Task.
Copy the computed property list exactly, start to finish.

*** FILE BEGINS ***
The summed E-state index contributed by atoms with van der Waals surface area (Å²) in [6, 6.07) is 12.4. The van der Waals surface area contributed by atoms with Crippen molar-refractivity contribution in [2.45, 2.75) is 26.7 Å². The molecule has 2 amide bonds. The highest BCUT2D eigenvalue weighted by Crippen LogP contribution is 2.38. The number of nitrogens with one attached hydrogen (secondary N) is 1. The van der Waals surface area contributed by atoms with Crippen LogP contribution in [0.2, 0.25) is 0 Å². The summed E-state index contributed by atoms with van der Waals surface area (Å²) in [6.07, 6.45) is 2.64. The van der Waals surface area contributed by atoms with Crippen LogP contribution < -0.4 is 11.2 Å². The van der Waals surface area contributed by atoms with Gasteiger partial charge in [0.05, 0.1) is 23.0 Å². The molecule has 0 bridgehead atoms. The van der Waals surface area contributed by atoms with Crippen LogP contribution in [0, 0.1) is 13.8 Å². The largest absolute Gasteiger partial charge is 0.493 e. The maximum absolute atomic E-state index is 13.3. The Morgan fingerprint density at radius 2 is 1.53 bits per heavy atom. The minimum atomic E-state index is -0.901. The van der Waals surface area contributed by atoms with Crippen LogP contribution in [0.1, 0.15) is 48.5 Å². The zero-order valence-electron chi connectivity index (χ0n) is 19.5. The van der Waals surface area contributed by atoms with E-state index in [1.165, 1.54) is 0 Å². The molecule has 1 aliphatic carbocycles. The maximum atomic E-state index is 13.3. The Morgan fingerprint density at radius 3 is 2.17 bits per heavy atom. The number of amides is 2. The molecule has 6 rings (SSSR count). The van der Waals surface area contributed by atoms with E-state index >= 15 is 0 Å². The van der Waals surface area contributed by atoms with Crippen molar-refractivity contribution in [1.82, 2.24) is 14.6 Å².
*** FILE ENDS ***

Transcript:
The summed E-state index contributed by atoms with van der Waals surface area (Å²) in [6, 6.07) is 12.4. The van der Waals surface area contributed by atoms with Crippen molar-refractivity contribution in [2.45, 2.75) is 26.7 Å². The molecule has 2 amide bonds. The highest BCUT2D eigenvalue weighted by Crippen LogP contribution is 2.38. The number of nitrogens with one attached hydrogen (secondary N) is 1. The van der Waals surface area contributed by atoms with Crippen LogP contribution in [0.2, 0.25) is 0 Å². The summed E-state index contributed by atoms with van der Waals surface area (Å²) in [6.07, 6.45) is 2.64. The van der Waals surface area contributed by atoms with Crippen LogP contribution < -0.4 is 11.2 Å². The van der Waals surface area contributed by atoms with Gasteiger partial charge in [0.05, 0.1) is 23.0 Å². The molecule has 0 bridgehead atoms. The van der Waals surface area contributed by atoms with Crippen LogP contribution in [0, 0.1) is 13.8 Å². The largest absolute Gasteiger partial charge is 0.493 e. The maximum absolute atomic E-state index is 13.3. The Morgan fingerprint density at radius 2 is 1.53 bits per heavy atom. The minimum atomic E-state index is -0.901. The van der Waals surface area contributed by atoms with Crippen LogP contribution in [0.1, 0.15) is 48.5 Å². The zero-order valence-electron chi connectivity index (χ0n) is 19.5. The van der Waals surface area contributed by atoms with E-state index in [1.165, 1.54) is 0 Å². The molecule has 1 aliphatic carbocycles. The maximum atomic E-state index is 13.3. The Morgan fingerprint density at radius 3 is 2.17 bits per heavy atom. The number of amides is 2. The molecule has 6 rings (SSSR count). The van der Waals surface area contributed by atoms with E-state index >= 15 is 0 Å². The van der Waals surface area contributed by atoms with Crippen molar-refractivity contribution in [1.82, 2.24) is 14.6 Å².